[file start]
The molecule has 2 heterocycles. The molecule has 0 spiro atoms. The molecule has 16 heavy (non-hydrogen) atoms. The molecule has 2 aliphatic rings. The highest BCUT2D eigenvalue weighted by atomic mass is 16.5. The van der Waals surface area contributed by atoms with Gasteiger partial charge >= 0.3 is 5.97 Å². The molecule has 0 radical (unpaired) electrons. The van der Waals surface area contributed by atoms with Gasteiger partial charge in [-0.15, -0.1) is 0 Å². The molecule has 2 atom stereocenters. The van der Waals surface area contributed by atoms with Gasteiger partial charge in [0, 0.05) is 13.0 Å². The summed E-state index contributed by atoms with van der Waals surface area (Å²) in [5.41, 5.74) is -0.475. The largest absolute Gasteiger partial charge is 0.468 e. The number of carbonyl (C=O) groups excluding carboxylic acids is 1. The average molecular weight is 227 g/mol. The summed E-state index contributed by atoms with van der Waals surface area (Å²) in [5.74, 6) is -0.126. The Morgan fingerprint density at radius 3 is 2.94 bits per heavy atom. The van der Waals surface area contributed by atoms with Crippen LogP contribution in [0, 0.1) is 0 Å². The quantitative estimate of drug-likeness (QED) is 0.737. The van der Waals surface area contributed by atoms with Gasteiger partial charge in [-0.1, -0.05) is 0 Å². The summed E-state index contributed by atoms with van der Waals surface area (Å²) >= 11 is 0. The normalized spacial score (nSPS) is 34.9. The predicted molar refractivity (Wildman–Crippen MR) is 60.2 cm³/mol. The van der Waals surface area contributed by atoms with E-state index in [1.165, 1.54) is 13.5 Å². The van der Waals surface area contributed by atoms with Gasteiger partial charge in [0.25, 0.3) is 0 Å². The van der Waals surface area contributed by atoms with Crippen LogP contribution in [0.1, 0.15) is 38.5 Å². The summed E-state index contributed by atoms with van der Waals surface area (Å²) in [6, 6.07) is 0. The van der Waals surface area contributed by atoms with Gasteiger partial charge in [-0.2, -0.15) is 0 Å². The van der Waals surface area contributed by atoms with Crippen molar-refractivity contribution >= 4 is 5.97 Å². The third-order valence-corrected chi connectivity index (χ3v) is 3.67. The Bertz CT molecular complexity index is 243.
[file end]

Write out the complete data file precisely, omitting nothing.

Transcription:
The molecule has 2 heterocycles. The molecule has 0 spiro atoms. The molecule has 16 heavy (non-hydrogen) atoms. The molecule has 2 aliphatic rings. The highest BCUT2D eigenvalue weighted by atomic mass is 16.5. The van der Waals surface area contributed by atoms with Gasteiger partial charge >= 0.3 is 5.97 Å². The molecule has 0 radical (unpaired) electrons. The van der Waals surface area contributed by atoms with Gasteiger partial charge in [-0.15, -0.1) is 0 Å². The molecule has 2 atom stereocenters. The van der Waals surface area contributed by atoms with Gasteiger partial charge in [0, 0.05) is 13.0 Å². The summed E-state index contributed by atoms with van der Waals surface area (Å²) in [5.41, 5.74) is -0.475. The largest absolute Gasteiger partial charge is 0.468 e. The number of carbonyl (C=O) groups excluding carboxylic acids is 1. The average molecular weight is 227 g/mol. The summed E-state index contributed by atoms with van der Waals surface area (Å²) in [5.74, 6) is -0.126. The Morgan fingerprint density at radius 3 is 2.94 bits per heavy atom. The van der Waals surface area contributed by atoms with Crippen LogP contribution in [0, 0.1) is 0 Å². The quantitative estimate of drug-likeness (QED) is 0.737. The van der Waals surface area contributed by atoms with Gasteiger partial charge in [-0.1, -0.05) is 0 Å². The summed E-state index contributed by atoms with van der Waals surface area (Å²) >= 11 is 0. The normalized spacial score (nSPS) is 34.9. The predicted molar refractivity (Wildman–Crippen MR) is 60.2 cm³/mol. The van der Waals surface area contributed by atoms with E-state index in [1.165, 1.54) is 13.5 Å². The van der Waals surface area contributed by atoms with Gasteiger partial charge in [0.25, 0.3) is 0 Å². The van der Waals surface area contributed by atoms with Crippen LogP contribution in [0.1, 0.15) is 38.5 Å². The summed E-state index contributed by atoms with van der Waals surface area (Å²) in [6, 6.07) is 0. The van der Waals surface area contributed by atoms with Gasteiger partial charge in [-0.2, -0.15) is 0 Å². The van der Waals surface area contributed by atoms with Crippen molar-refractivity contribution >= 4 is 5.97 Å². The third-order valence-corrected chi connectivity index (χ3v) is 3.67. The Bertz CT molecular complexity index is 243.